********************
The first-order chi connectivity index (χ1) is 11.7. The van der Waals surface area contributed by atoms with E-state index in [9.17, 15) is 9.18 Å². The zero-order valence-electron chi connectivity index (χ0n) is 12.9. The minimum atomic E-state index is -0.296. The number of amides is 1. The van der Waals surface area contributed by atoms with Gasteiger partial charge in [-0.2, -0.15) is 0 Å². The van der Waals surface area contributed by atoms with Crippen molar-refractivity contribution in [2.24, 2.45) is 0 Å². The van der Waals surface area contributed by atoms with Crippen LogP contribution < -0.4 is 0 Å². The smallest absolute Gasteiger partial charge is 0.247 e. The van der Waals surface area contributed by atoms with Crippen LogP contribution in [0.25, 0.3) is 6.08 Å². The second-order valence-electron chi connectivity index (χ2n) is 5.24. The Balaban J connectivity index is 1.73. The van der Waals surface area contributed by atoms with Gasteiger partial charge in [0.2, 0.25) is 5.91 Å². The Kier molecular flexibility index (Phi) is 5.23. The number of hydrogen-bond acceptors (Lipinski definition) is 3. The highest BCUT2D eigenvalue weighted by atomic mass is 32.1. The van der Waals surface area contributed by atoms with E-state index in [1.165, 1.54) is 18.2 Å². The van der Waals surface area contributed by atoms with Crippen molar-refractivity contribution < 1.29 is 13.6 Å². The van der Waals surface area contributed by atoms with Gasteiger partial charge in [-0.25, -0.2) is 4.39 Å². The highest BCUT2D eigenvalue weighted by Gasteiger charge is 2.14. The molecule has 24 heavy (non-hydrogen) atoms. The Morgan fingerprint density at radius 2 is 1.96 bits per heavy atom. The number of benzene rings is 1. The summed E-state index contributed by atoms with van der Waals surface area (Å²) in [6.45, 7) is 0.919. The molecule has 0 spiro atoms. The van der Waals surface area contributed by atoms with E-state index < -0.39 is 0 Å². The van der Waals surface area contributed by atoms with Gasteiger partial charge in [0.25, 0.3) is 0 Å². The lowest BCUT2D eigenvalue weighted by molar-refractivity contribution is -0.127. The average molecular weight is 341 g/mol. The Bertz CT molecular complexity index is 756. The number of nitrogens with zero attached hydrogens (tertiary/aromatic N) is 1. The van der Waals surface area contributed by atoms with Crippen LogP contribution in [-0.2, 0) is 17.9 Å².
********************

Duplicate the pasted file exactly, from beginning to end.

The first-order chi connectivity index (χ1) is 11.7. The van der Waals surface area contributed by atoms with E-state index in [9.17, 15) is 9.18 Å². The zero-order valence-electron chi connectivity index (χ0n) is 12.9. The minimum atomic E-state index is -0.296. The number of amides is 1. The van der Waals surface area contributed by atoms with Gasteiger partial charge in [-0.2, -0.15) is 0 Å². The van der Waals surface area contributed by atoms with Crippen molar-refractivity contribution in [2.24, 2.45) is 0 Å². The van der Waals surface area contributed by atoms with Crippen LogP contribution < -0.4 is 0 Å². The smallest absolute Gasteiger partial charge is 0.247 e. The van der Waals surface area contributed by atoms with Crippen LogP contribution in [0.25, 0.3) is 6.08 Å². The second-order valence-electron chi connectivity index (χ2n) is 5.24. The Balaban J connectivity index is 1.73. The van der Waals surface area contributed by atoms with Gasteiger partial charge in [0.2, 0.25) is 5.91 Å². The Kier molecular flexibility index (Phi) is 5.23. The number of hydrogen-bond acceptors (Lipinski definition) is 3. The highest BCUT2D eigenvalue weighted by atomic mass is 32.1. The van der Waals surface area contributed by atoms with E-state index in [1.165, 1.54) is 18.2 Å². The van der Waals surface area contributed by atoms with Crippen molar-refractivity contribution < 1.29 is 13.6 Å². The van der Waals surface area contributed by atoms with Gasteiger partial charge in [-0.25, -0.2) is 4.39 Å². The highest BCUT2D eigenvalue weighted by Gasteiger charge is 2.14. The molecule has 24 heavy (non-hydrogen) atoms. The Morgan fingerprint density at radius 2 is 1.96 bits per heavy atom. The number of benzene rings is 1. The summed E-state index contributed by atoms with van der Waals surface area (Å²) in [6.45, 7) is 0.919. The molecule has 0 spiro atoms. The van der Waals surface area contributed by atoms with E-state index < -0.39 is 0 Å². The van der Waals surface area contributed by atoms with Gasteiger partial charge in [0.25, 0.3) is 0 Å². The lowest BCUT2D eigenvalue weighted by molar-refractivity contribution is -0.127. The average molecular weight is 341 g/mol. The Bertz CT molecular complexity index is 756. The number of nitrogens with zero attached hydrogens (tertiary/aromatic N) is 1. The van der Waals surface area contributed by atoms with Crippen LogP contribution in [-0.2, 0) is 17.9 Å².